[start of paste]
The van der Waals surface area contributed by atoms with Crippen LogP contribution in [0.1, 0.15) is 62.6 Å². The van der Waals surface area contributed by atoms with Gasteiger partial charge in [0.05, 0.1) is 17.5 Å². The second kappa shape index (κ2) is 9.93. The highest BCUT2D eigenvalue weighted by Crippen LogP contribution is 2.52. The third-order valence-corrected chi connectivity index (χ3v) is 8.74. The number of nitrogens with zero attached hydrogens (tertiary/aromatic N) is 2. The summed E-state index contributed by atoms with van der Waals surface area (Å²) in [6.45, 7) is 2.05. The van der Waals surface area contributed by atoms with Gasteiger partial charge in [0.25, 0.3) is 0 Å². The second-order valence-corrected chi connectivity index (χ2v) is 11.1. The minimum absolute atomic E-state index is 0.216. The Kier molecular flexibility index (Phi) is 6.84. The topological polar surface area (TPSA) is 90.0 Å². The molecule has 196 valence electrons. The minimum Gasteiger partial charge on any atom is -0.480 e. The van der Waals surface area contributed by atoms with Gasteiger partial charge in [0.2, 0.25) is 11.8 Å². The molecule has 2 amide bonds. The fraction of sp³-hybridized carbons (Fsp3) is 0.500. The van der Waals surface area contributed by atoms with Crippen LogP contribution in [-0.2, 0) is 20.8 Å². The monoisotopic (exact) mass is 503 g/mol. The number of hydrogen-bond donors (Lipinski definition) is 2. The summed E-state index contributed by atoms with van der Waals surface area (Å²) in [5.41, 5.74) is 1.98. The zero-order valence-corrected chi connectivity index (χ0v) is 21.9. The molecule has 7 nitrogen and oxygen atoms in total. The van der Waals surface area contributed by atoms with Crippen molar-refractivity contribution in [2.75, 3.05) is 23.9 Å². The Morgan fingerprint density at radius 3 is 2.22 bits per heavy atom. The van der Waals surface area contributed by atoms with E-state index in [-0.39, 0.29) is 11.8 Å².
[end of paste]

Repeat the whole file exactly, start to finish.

The van der Waals surface area contributed by atoms with Crippen LogP contribution in [0.1, 0.15) is 62.6 Å². The van der Waals surface area contributed by atoms with Gasteiger partial charge in [0.05, 0.1) is 17.5 Å². The second kappa shape index (κ2) is 9.93. The highest BCUT2D eigenvalue weighted by Crippen LogP contribution is 2.52. The third-order valence-corrected chi connectivity index (χ3v) is 8.74. The number of nitrogens with zero attached hydrogens (tertiary/aromatic N) is 2. The summed E-state index contributed by atoms with van der Waals surface area (Å²) in [6.45, 7) is 2.05. The van der Waals surface area contributed by atoms with Gasteiger partial charge in [0.25, 0.3) is 0 Å². The second-order valence-corrected chi connectivity index (χ2v) is 11.1. The minimum absolute atomic E-state index is 0.216. The Kier molecular flexibility index (Phi) is 6.84. The topological polar surface area (TPSA) is 90.0 Å². The molecule has 196 valence electrons. The minimum Gasteiger partial charge on any atom is -0.480 e. The van der Waals surface area contributed by atoms with Gasteiger partial charge in [0.2, 0.25) is 11.8 Å². The molecule has 2 amide bonds. The fraction of sp³-hybridized carbons (Fsp3) is 0.500. The van der Waals surface area contributed by atoms with Crippen LogP contribution in [-0.2, 0) is 20.8 Å². The monoisotopic (exact) mass is 503 g/mol. The number of hydrogen-bond donors (Lipinski definition) is 2. The summed E-state index contributed by atoms with van der Waals surface area (Å²) in [5.41, 5.74) is 1.98. The zero-order valence-corrected chi connectivity index (χ0v) is 21.9. The molecule has 7 nitrogen and oxygen atoms in total. The van der Waals surface area contributed by atoms with Crippen molar-refractivity contribution in [2.75, 3.05) is 23.9 Å². The Morgan fingerprint density at radius 3 is 2.22 bits per heavy atom. The van der Waals surface area contributed by atoms with E-state index in [-0.39, 0.29) is 11.8 Å².